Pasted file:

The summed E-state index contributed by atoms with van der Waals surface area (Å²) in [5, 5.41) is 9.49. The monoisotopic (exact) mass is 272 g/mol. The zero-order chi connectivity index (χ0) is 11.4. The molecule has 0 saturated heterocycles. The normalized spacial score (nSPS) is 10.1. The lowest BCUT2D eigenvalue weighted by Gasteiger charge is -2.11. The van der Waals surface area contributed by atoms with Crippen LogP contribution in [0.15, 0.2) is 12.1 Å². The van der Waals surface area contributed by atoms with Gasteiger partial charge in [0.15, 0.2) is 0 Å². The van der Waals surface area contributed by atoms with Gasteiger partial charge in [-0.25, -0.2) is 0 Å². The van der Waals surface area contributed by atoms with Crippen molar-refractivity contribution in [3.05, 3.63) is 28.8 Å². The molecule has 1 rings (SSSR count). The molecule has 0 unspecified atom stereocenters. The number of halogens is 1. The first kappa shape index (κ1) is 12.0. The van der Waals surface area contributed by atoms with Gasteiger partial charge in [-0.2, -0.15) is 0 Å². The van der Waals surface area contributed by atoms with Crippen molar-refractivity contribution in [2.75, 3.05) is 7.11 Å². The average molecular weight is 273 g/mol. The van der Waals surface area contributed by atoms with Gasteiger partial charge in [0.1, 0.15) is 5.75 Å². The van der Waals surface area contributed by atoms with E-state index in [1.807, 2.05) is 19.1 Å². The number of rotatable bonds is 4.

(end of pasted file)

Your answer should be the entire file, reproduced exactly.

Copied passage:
The summed E-state index contributed by atoms with van der Waals surface area (Å²) in [5, 5.41) is 9.49. The monoisotopic (exact) mass is 272 g/mol. The zero-order chi connectivity index (χ0) is 11.4. The molecule has 0 saturated heterocycles. The normalized spacial score (nSPS) is 10.1. The lowest BCUT2D eigenvalue weighted by Gasteiger charge is -2.11. The van der Waals surface area contributed by atoms with Crippen LogP contribution in [0.15, 0.2) is 12.1 Å². The van der Waals surface area contributed by atoms with Gasteiger partial charge in [0.15, 0.2) is 0 Å². The van der Waals surface area contributed by atoms with Gasteiger partial charge in [-0.25, -0.2) is 0 Å². The van der Waals surface area contributed by atoms with Crippen molar-refractivity contribution in [3.05, 3.63) is 28.8 Å². The molecule has 1 rings (SSSR count). The molecule has 0 unspecified atom stereocenters. The number of halogens is 1. The first kappa shape index (κ1) is 12.0. The van der Waals surface area contributed by atoms with Gasteiger partial charge in [-0.2, -0.15) is 0 Å². The van der Waals surface area contributed by atoms with Crippen molar-refractivity contribution in [2.75, 3.05) is 7.11 Å². The average molecular weight is 273 g/mol. The van der Waals surface area contributed by atoms with Gasteiger partial charge in [0.1, 0.15) is 5.75 Å². The van der Waals surface area contributed by atoms with E-state index in [1.807, 2.05) is 19.1 Å². The number of rotatable bonds is 4.